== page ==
Meet the Media: Lindsay Chappell, News Editor at Automotive News

Lindsay Chappell is a news editor at Automotive News, responsible for coordinating the paper’s supplier coverage and Japan industry news, among other things.

Without revealing any secrets, can you tell us what types of stories, trends or issues are on your radar now?
I’ll gladly tell you because I welcome phone calls from people who want to talk about them! I have my hands in a few different topics lately. I coordinate our global supplier coverage, which is really the whole chain of automaking – supplier companies and what they’re dealing with and planning, the technologies they’re developing, the evolution of relationships between suppliers and OEMs and among the parts and tech companies themselves, and the peaceful and sometimes not-so-peaceful flow of supply chains through final assembly plants and out to car dealerships. Think 3,000 parts per vehicle times 200-300 different models, times different markets and different business factors and different personalities. That’s a pretty big landscape of stories to report. We have to pick and choose, but we do so with a zeal for the business.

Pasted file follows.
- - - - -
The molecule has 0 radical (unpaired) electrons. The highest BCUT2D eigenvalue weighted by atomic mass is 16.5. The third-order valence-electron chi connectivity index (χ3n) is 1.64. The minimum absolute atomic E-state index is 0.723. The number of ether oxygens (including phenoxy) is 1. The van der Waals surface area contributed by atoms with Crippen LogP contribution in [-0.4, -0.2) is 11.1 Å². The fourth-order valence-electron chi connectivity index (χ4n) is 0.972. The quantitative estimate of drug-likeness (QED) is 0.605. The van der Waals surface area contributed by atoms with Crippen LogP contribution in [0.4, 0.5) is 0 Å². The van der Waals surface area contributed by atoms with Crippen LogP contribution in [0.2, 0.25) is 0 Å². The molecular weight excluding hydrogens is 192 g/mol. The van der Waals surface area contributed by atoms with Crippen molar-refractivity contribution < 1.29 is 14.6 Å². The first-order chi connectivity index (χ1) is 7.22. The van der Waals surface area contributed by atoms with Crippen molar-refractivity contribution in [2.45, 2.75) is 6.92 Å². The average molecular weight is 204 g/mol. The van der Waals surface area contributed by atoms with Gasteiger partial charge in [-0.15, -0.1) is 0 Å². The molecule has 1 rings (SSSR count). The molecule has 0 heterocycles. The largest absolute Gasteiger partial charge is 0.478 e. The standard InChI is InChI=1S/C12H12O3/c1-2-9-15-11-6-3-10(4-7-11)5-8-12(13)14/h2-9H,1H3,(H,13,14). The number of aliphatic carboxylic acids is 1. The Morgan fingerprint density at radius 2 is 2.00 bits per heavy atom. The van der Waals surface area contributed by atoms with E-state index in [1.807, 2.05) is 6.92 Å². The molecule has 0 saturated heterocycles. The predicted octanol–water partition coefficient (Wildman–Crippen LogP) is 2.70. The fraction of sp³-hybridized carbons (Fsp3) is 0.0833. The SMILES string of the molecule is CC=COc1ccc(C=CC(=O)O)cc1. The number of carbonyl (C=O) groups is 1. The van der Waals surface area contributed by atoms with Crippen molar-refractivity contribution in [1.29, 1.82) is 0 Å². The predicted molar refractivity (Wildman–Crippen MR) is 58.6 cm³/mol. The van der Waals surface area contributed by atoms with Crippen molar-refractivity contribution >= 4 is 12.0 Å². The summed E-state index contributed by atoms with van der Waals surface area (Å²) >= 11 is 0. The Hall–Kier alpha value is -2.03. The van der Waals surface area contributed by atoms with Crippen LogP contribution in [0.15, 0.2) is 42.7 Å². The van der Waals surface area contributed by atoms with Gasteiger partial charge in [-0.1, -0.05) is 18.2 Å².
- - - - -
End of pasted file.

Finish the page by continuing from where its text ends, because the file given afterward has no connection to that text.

I edit our Asia coverage that comes through Tokyo, and also a couple of other reporters and their beats. And for a significant part of my time, I continue to cover Nissan North America as a reporter. So I not only get to work as editor with great automotive reporters, like Hans Greimel and Richard Truett and Dave Sedgwick, but I also get one of our excellent editors, Dave Guilford, keeping me on my toes as a reporter.

Tell us about your dream assignment.
I’ve always been a factory rat. I’m totally fascinated by launches. And I’d put that in quotation marks – “launches” – to widen the definition. A new factory start-up, a new product launch, a production launch within an existing factory, a new market initiative, a new technology hitting consumers for the first time. There’s a common denominator in all that, which is people working around the clock and putting their hearts into a venture they’re excited about. The engineers who bring things to life are always cool to talk to. They don’t get much of the limelight when things go right, which is most of the time. But the whole giant enterprise of people innovating and problem-solving and doing things that haven’t been done before. When you get inside a launch and explore it as a reporter, you hear so many great stories of people at the top of their game, from CEOs with a vision to newly trained production line workers who love their jobs.

Describe the craziest or most fun story you’ve written.